web analytics
December 25, 2014 / 3 Tevet, 5775
 
At a Glance
InDepth
Sponsored Post
8000 meals Celebrate Eight Days of Chanukah – With 8,000 Free Meals Daily to Israel’s Poor

Join Meir Panim’s campaign to “light up” Chanukah for families in need.



Home » InDepth » Op-Eds »

When Paradigms Shift


Nearly thirty years ago, this country underwent a paradigm shift when Ronald Reagan swept into the presidency, defeating Jimmy Carter after a single term. Along with Carter, Reagan displaced an entire way of thinking that had informed our politics since the Great Depression of the 1930s. Reagan was a transformative president.

An old line liberal Democrat, Reagan refashioned himself as a conservative Republican in the 1950s as his film career wound down and he transitioned from president of the Screen Actors Guild to TV pitchman for on the old Western TV show “Death Valley Days.” By the 1964 presidential race, he was supporting Senator Barry Goldwater, the principled libertarian-conservative Senator from Arizona who held the seat John McCain holds today.

Reagan wasn’t highly thought of by the elites and intelligentsia of his day, most of whom favored liberal politics and the Democratic Party which had attained majority status during FDR’s presidency. Nor was Reagan a compelling speaker in the manner of history’s great orators, but because he had an amiable and easygoing style and could make people feel at ease, he earned the reputation of being a Great Communicator.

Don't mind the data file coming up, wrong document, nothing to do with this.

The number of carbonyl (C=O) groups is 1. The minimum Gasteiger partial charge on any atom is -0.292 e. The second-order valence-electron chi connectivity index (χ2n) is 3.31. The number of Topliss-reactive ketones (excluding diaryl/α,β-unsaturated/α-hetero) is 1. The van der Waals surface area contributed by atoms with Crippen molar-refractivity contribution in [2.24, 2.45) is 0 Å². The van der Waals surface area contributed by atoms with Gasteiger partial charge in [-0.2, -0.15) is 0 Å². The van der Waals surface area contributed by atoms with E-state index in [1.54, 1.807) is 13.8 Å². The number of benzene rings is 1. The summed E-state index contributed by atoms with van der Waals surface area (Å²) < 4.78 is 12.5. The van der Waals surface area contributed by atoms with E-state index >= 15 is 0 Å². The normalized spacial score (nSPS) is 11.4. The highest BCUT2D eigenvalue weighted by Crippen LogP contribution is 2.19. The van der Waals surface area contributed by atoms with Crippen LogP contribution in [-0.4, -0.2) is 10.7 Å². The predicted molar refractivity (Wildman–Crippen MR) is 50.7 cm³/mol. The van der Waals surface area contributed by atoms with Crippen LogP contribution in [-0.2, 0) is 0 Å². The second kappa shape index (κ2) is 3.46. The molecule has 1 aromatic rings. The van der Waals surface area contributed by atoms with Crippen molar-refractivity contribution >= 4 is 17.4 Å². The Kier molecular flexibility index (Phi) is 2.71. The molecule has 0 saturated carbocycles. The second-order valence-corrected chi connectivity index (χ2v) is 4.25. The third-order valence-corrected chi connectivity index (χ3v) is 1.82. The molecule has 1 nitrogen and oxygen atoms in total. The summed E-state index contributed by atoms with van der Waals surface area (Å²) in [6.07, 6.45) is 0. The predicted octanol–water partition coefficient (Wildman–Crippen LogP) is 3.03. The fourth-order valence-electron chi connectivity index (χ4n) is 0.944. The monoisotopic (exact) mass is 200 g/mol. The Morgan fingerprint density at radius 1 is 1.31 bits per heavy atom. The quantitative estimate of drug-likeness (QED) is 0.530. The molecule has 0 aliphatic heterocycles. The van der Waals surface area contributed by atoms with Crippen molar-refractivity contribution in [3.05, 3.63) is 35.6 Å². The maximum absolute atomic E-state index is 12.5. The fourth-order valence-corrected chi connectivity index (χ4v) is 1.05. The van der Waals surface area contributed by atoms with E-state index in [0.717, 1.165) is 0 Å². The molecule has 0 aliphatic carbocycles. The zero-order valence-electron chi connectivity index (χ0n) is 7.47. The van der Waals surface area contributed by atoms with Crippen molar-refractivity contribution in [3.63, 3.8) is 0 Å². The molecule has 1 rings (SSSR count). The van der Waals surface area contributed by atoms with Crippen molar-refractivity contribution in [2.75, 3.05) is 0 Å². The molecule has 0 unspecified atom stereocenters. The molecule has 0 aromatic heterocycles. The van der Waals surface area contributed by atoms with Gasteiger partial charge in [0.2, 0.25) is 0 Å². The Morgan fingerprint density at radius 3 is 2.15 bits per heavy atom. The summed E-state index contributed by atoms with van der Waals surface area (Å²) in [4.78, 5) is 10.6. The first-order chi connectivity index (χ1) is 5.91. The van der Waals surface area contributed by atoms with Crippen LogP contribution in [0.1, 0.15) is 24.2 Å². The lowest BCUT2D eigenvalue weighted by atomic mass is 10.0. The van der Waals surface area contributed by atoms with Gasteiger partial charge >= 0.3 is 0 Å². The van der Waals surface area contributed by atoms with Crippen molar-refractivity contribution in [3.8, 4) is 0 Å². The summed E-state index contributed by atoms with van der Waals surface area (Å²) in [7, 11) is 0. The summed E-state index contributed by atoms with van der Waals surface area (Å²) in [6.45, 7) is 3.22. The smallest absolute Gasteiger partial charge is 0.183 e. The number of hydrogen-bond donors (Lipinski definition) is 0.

Surprising many of his detractors, Reagan won two terms as governor of California and in 1980 claimed the Republican presidential nomination and then the White House.

As president, Reagan wrought a revolution of sorts in this country when he handled the Soviet Union effectively through a forceful foreign policy and an advocacy of democratic values even as he presided over a resurging American economy. Things had been bad throughout the 1970s, after the spending excesses of Lyndon Johnson’s Great Society, Richard Nixon’s neo-Keynesianism and Jimmy Carter’s gloom and doom malaise. Big government had begat big spending and, by the time of Carter’s presidency it had also begat stagflation, driving our economy into a deep and seemingly permanent recession.